Where Does the Coredemptrix Perform Her Role?

          Logically, then, Mary performs her role as Coredemptrix wherever she is from the time of the Annunciation in her home at Nazareth; throughout her travels to Elizabeth’s house, the Temple, and Egypt; as she accompanied Jesus in His public ministry; to the foot of the Cross on Calvary; wherever she went during the time she remained on earth after the Resurrection; and finally in Heaven as she continues her coredemptive tasks as Mediatrix of All Graces and Advocate. Mary’s role as Coredemptrix never ends; no matter where she is, she always cooperates with her Son in bringing salvation to the human race.

27. Miravalle, introduction, x-xi; Cf. Vatican II Council, “Lumen Gentium,” Chapter VIII, Section II, on the cooperation of the Blessed Virgin from the Annuciation through Calvary and beyond.
28. See the discussion on the Mary at the foot of the Cross in Scripture below.
29. Vatican II Council, “Lumen Gentium,” 419; Miravalle, introduction, xi.

Monday, May 2, 2011

Mary Coremptrix - Part 3

What Is a Coredemptrix and What Does She Do?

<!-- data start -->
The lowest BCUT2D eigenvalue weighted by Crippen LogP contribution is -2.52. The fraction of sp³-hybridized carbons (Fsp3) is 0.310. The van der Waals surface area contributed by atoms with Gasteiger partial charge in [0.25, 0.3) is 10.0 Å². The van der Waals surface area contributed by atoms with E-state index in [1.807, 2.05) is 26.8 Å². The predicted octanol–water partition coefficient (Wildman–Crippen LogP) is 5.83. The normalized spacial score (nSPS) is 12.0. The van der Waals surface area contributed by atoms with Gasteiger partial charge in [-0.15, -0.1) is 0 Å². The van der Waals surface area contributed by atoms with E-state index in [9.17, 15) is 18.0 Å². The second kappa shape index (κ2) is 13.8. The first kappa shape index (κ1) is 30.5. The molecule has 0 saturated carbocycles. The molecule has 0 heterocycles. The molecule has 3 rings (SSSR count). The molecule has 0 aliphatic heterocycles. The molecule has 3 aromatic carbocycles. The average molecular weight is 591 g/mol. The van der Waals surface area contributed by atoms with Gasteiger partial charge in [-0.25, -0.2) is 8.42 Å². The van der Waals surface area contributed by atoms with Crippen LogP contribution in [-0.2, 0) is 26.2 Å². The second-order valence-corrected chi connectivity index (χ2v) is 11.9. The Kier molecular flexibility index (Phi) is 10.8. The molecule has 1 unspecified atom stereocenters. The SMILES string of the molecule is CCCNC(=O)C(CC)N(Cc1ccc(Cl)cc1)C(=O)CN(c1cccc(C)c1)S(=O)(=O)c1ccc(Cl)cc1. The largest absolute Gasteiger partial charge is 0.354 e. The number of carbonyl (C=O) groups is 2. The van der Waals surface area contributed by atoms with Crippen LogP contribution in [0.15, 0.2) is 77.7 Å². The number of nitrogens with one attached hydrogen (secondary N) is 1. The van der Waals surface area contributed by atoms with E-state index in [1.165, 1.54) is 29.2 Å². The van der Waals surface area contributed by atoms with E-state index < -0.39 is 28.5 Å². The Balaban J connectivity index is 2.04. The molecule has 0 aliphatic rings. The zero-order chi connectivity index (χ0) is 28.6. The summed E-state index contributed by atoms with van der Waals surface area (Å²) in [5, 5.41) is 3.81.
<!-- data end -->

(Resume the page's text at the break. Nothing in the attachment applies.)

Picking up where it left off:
Before moving further into a discussion of Mary’s role as Coredemptrix, it is necessary to pause for moment to define this term and examine what, exactly, a Coredemptrix does in the order of Redemption. The word “Coredemptrix” technically means a female (designated by the suffix “-trix”) who actively participates in the Redemption (from the Latin verb redimere, “to buy back”) with the Redeemer. (15) The prefix “co-” is especially significant here. Deriving from the Latin preposition cum it means “with” but not equal. In its true sense, “co-” implies dependence, subordination, inferiority, or at the very least, something less than total equality. (16) Applied to Blessed Virgin, then, as it is exclusively is in Catholic thought, “Coredemptrix” refers to “the unique and active participation of Mary, the Mother of Jesus, in the work of Redemption accomplished by Jesus Christ, the divine and human Redeemer.” (17) Further, this participation of Mary with Jesus is “secondary, subordinate, and dependent.” (18) Mary is not equal to Jesus, she is not a “redeemer” in her own right, and she is a creature and not God. Jesus is the one divine Redeemer of the human race, Who paid the price for its salvation and opened the way to eternal life for all people. Mary’s cooperation in this process, while unique and privileged (i.e. unlike any other cooperation, human or angelic) due to her immaculate nature and her divine motherhood, is always strictly inferior to and derived from the Redemption wrought by Jesus Christ, true God and true Man. (19)